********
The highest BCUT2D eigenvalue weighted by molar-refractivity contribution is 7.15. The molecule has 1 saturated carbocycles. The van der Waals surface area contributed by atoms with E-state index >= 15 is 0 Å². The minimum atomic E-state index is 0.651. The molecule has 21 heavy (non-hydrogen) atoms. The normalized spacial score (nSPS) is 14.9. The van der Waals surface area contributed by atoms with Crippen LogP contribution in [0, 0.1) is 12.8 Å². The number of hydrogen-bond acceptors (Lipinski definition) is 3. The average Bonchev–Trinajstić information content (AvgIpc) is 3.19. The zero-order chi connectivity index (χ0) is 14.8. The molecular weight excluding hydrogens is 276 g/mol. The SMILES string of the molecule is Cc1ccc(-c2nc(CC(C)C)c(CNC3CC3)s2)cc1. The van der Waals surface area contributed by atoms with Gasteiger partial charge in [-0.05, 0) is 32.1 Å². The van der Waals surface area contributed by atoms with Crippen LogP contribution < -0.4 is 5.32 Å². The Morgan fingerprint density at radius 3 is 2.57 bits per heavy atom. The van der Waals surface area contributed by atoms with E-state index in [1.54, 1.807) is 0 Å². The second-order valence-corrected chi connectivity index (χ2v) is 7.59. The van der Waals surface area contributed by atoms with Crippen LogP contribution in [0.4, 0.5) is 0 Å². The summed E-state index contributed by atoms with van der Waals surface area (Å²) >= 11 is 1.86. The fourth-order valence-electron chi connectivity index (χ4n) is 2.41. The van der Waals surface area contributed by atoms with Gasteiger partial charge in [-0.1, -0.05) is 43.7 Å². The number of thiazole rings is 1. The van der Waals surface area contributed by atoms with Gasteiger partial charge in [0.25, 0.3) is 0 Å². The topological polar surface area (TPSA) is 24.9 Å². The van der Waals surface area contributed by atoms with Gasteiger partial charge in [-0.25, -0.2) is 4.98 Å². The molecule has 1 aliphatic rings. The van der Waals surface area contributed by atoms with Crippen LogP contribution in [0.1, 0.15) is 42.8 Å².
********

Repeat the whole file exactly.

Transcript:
The highest BCUT2D eigenvalue weighted by molar-refractivity contribution is 7.15. The molecule has 1 saturated carbocycles. The van der Waals surface area contributed by atoms with E-state index >= 15 is 0 Å². The minimum atomic E-state index is 0.651. The molecule has 21 heavy (non-hydrogen) atoms. The normalized spacial score (nSPS) is 14.9. The van der Waals surface area contributed by atoms with Crippen LogP contribution in [0, 0.1) is 12.8 Å². The number of hydrogen-bond acceptors (Lipinski definition) is 3. The average Bonchev–Trinajstić information content (AvgIpc) is 3.19. The zero-order chi connectivity index (χ0) is 14.8. The molecular weight excluding hydrogens is 276 g/mol. The SMILES string of the molecule is Cc1ccc(-c2nc(CC(C)C)c(CNC3CC3)s2)cc1. The van der Waals surface area contributed by atoms with Gasteiger partial charge in [-0.05, 0) is 32.1 Å². The van der Waals surface area contributed by atoms with Crippen LogP contribution < -0.4 is 5.32 Å². The Morgan fingerprint density at radius 3 is 2.57 bits per heavy atom. The van der Waals surface area contributed by atoms with E-state index in [1.54, 1.807) is 0 Å². The second-order valence-corrected chi connectivity index (χ2v) is 7.59. The van der Waals surface area contributed by atoms with Crippen LogP contribution in [0.4, 0.5) is 0 Å². The summed E-state index contributed by atoms with van der Waals surface area (Å²) >= 11 is 1.86. The fourth-order valence-electron chi connectivity index (χ4n) is 2.41. The van der Waals surface area contributed by atoms with Gasteiger partial charge in [-0.1, -0.05) is 43.7 Å². The number of thiazole rings is 1. The van der Waals surface area contributed by atoms with Gasteiger partial charge in [0.25, 0.3) is 0 Å². The topological polar surface area (TPSA) is 24.9 Å². The van der Waals surface area contributed by atoms with Gasteiger partial charge in [-0.25, -0.2) is 4.98 Å². The molecule has 1 aliphatic rings. The van der Waals surface area contributed by atoms with Crippen LogP contribution in [0.1, 0.15) is 42.8 Å².